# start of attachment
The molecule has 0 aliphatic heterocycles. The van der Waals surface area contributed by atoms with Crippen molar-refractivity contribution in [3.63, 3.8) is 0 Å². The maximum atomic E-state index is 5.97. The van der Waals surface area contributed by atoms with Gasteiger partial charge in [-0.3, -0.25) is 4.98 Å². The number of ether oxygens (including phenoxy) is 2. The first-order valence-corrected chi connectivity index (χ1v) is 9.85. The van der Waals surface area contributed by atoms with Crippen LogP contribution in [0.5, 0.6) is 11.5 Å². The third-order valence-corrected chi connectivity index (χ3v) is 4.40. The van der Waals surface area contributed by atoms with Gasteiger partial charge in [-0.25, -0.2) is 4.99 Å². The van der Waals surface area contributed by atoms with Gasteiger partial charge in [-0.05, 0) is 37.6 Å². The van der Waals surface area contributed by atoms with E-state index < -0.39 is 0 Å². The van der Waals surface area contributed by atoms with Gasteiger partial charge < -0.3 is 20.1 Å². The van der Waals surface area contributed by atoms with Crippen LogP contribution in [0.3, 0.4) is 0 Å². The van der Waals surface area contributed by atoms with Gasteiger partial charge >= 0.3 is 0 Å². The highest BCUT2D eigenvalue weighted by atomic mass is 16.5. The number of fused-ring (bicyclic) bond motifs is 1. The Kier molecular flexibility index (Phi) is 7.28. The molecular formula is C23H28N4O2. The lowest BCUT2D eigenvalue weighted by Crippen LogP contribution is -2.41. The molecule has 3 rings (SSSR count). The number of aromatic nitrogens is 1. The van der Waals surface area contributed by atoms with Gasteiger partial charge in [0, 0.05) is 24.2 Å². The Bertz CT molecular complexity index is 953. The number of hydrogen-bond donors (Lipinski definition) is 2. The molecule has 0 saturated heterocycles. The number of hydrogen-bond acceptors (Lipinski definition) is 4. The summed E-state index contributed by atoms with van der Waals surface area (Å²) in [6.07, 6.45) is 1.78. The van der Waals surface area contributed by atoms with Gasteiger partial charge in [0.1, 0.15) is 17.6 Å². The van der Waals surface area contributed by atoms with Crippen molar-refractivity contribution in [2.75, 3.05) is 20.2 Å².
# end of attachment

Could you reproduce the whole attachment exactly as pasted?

The molecule has 0 aliphatic heterocycles. The van der Waals surface area contributed by atoms with Crippen molar-refractivity contribution in [3.63, 3.8) is 0 Å². The maximum atomic E-state index is 5.97. The van der Waals surface area contributed by atoms with Gasteiger partial charge in [-0.3, -0.25) is 4.98 Å². The number of ether oxygens (including phenoxy) is 2. The first-order valence-corrected chi connectivity index (χ1v) is 9.85. The van der Waals surface area contributed by atoms with Crippen LogP contribution in [0.5, 0.6) is 11.5 Å². The third-order valence-corrected chi connectivity index (χ3v) is 4.40. The van der Waals surface area contributed by atoms with Gasteiger partial charge in [-0.25, -0.2) is 4.99 Å². The van der Waals surface area contributed by atoms with Gasteiger partial charge in [-0.05, 0) is 37.6 Å². The van der Waals surface area contributed by atoms with E-state index < -0.39 is 0 Å². The van der Waals surface area contributed by atoms with Gasteiger partial charge < -0.3 is 20.1 Å². The van der Waals surface area contributed by atoms with Crippen LogP contribution in [0.3, 0.4) is 0 Å². The van der Waals surface area contributed by atoms with Gasteiger partial charge >= 0.3 is 0 Å². The highest BCUT2D eigenvalue weighted by atomic mass is 16.5. The number of fused-ring (bicyclic) bond motifs is 1. The Kier molecular flexibility index (Phi) is 7.28. The molecular formula is C23H28N4O2. The lowest BCUT2D eigenvalue weighted by Crippen LogP contribution is -2.41. The molecule has 3 rings (SSSR count). The number of aromatic nitrogens is 1. The van der Waals surface area contributed by atoms with Gasteiger partial charge in [0, 0.05) is 24.2 Å². The Bertz CT molecular complexity index is 953. The number of hydrogen-bond donors (Lipinski definition) is 2. The molecule has 0 saturated heterocycles. The number of hydrogen-bond acceptors (Lipinski definition) is 4. The summed E-state index contributed by atoms with van der Waals surface area (Å²) in [6.07, 6.45) is 1.78. The van der Waals surface area contributed by atoms with Gasteiger partial charge in [0.1, 0.15) is 17.6 Å². The van der Waals surface area contributed by atoms with Crippen molar-refractivity contribution in [2.75, 3.05) is 20.2 Å².